I would let it go. If you said what you wanted to say in the FB message, then I wouldn't try again unless she responds. I get the desire to see if she read your message, but a third try for me crosses the line into being a little bit strange.
posted by frumiousb at 1:33 AM on November 20, 2017 [4 favorites]


I agree on letting it go. For getting over it, is this an active pattern in your life with admiration and disappointment? Look at your own roots, as people are busy, and overwhelmingly have very rational reasons for no, or very slow, response. Given that there is no mutual relationship, it’s best to grant them grace and get back to living your own life.
posted by childofTethys at 4:27 AM on November 20, 2017 [1 favorite]


Many people don’t accept Facebook friend requests from someone they don’t already know in another context, so I would not expect this attempt to be successful.

Truth is, a stranger saying “I love your work and I think we have a lot in common and I admire you” is a lopsided dynamic and provides little incentive for the creator to reply. She doesn’t know anything about you as well as you know her work, and you can’t provide a crash course without sounding intrusive. And, paradoxically, the more you feel like she “gets” you, the weirder it will feel to her. The best you can get is “I’m glad you enjoyed it, good luck with life.” And the more you try to get a response, the less likely she’ll want to respond. Twice is enough.

Instead of trying to reach out to her directly, think about what in her writing speaks to you, and try creating your own work using that as an inspiration. It’ll take your focus off her and more directly engage the things in your mind you’re wrestling with.
posted by Metroid Baby at 4:27 AM on November 20, 2017 [9 favorites]


FWIW I am pretty computer literate and I sometimes forget check the Message Requests tab for months at a time. I think you could wait a few months and then maybe leave another blog comment.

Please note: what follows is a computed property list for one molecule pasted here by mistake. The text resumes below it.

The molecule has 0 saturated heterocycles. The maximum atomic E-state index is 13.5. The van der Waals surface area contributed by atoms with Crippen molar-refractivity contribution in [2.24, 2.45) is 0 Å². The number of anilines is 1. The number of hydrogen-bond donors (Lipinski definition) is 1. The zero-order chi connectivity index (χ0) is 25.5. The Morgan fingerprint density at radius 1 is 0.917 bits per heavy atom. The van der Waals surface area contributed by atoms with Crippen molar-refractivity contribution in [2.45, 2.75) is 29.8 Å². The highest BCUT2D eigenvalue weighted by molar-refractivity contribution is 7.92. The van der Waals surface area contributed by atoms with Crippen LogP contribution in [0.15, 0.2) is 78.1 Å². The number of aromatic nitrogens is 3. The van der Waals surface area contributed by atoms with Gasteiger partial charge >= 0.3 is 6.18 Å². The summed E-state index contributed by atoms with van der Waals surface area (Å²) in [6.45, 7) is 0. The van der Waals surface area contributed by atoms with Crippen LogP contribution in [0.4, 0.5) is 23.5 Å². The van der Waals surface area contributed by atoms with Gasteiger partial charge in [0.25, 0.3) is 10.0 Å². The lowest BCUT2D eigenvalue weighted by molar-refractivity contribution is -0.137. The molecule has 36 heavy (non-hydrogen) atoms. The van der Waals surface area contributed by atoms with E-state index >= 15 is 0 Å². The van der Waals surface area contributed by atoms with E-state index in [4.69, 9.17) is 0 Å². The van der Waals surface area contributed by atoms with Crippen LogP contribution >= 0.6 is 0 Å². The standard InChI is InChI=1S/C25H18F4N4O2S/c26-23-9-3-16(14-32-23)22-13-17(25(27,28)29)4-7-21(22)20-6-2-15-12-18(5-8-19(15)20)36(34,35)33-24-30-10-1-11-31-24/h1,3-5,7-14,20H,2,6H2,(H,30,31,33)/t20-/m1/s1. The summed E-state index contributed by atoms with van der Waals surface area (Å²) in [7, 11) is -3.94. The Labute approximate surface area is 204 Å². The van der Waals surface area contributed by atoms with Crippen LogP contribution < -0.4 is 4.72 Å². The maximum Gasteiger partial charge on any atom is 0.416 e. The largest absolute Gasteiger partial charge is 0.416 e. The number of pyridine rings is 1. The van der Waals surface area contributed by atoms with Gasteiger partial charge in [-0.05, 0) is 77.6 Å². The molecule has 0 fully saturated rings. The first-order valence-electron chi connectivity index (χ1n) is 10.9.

posted by katrielalex at 7:04 AM on November 20, 2017 [2 favorites]


I speak of “moving on” because I suspect my admiration for this person represents something I’m missing in my own life, so I’m wondering how to identify exactly what that means

You already know you need to move on. Even if this person said "hey, thanks!" after the first one, you'd still need to let go of the idea that there's anything uncanny about relating to someone's writing. I'm not saying people don't connect this way, but they definitely don't connect this way after two ignored attempts.

The reality is that you don't admire the person, you admire their work, the image you built up from what they've written plus whatever you've unconsciously added, and whatever that represents to you. You don't know the person.

A ripped from the headlines exercise: imagine a filmmaker whose movies speak to you to the degree you want to personally connect. Imagine you discover they are a harasser/assaulter.

On the other side of it: a few times I've been asked out by strange men on twitter who like what I write. Each time I've been disappointed to discover they'd totally pre- constructed a version of me in their heads that I could never live up to.

In general, two unanswered contact attempts is where you draw the line. Wordiness itself is an intrusion if you don't know that it's welcome. It leaves the target thinking "what do they want from me, why do they want so much?"
posted by kapers at 8:44 AM on November 20, 2017 [4 favorites]


Been there many times. Cut your losses now and move on, appreciate the art and try to separate it from the artist. I've met tons of bloggers I admire and every single one was a huge disappointment. Your heroes are just people, unfortunately. Sometimes not even good ones.
posted by masquesoporfavor at 8:48 AM on November 20, 2017 [3 favorites]